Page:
Anyhow, so nowadays I'm not at all concerned about being like my mother or my father. We grow up and realize that we're all just human beings - like grapes in a bunch - not so different from one another as an entire race in the first place. Our mothers and fathers are just human beings, like us - they've made mistakes, but for goodness sakes, we've made equally bad mistakes (sometimes worse!) and we've not been struck dead by lightning up to now. I do apologize at this point if anyone does in fact get hit by lightning while reading this blog post...
So here I am and I just opened my desk to smell what exactly...a whiff of...incense and old wood. I suddenly got taken back to my Dad's study: my desk smells just like his. The contents are slightly different of course, but the incense; the old wood...they're the same. In our desks, we two individuals have created our worlds. Sharing a love of all things "old", we have chosen to use antique desks and surround ourselves with similar curious objects. In that way, I can see my father in me: his half of the DNA is shining through like the muted dawn of a misty forest in autumn. I can see him in me. I'm carrying him on to the next generation as though he is a fine vintage bottle of wine, held loosely in my hand as I tread along my path.
I see my mother in me as well. At the moment, chiefly through organization. Since I'm pregnant, I've been nesting an awful lot and have now come to the point where I've organized the baby clothes into little totes and put them, covered in plastic, into the cupboard where they will remain largely untouched for the next twenty weeks. Additionally I've been canning apple butter and elderberry jelly like there might never be any apples or elderberries ever again in the whole wide world. Today once again, we went out to gather our natural resources and came back with five stuffed and heavy (at least 8lb in each) bags of elderberries, three enormous bags of apples from the orchard and ten ears of corn from...well never you mind where from...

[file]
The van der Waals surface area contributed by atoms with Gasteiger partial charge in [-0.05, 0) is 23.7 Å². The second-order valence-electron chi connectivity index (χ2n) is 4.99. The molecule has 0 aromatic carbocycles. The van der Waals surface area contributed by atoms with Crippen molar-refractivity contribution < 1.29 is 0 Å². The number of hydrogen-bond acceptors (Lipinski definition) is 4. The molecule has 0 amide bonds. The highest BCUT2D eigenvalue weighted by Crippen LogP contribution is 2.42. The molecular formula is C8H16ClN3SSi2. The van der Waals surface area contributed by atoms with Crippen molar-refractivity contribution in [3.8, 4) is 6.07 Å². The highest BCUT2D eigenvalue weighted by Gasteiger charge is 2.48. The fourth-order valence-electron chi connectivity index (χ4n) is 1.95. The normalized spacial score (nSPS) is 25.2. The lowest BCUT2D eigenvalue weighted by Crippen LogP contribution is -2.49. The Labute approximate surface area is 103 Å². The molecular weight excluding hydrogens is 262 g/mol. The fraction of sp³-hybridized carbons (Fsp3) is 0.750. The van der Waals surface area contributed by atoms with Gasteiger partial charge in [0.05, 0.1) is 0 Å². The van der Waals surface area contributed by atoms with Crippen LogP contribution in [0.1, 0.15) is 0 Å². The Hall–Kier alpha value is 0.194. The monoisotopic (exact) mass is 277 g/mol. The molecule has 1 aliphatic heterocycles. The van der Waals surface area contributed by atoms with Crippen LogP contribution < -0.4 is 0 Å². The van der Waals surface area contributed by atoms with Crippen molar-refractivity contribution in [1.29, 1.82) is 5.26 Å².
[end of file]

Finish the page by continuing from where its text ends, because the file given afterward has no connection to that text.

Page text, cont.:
I've been less wasteful and more frugal without being scant in the last few weeks. Fewer leftovers have gone to the ice-man. The dogs have been fed at regular times; the fish have been fed at regular times; heck, even the frog has had mealtimes at approximately the same time each day.
And all the while I am there, rubbing my belly and remembering what my mother told me: this is a different pregnancy; a different baby - you will feel differently about this pregnancy than you think you will. She's so right - I do. My mother's DNA glows through my skin this pregnancy like an oil lamp left burning in a room completely devoid of people. I carry her with me through everything like a well-thumbed book of handwritten knowledge with a little ribbon for a bookmark...
I've been told I have a pretty equal blend of masculine and feminine energy and I think "they're" right, now. I sequester myself away like my Dad - sitting in concentrated silence for hours as I do my graphics work; always better at working as an individual rather than a member of a drone army in some large company. I'm the same as he is in that respect: both of us really need the creative freedom to...well, to create, because that is our meaning and the purpose that we have here on Earth. We need to be employed by either very understanding, flexible and trusting employers in jobs created specifically for us, or simply by ourselves. We don't really "work" any other way - not very well. I couldn't willingly be a cashier in WalMart or a Tax Collector or a Customer Service Rep, listening to people shout all day: those jobs make my heart shrivel up and all thoughts of real contribution to the universe go out of the window.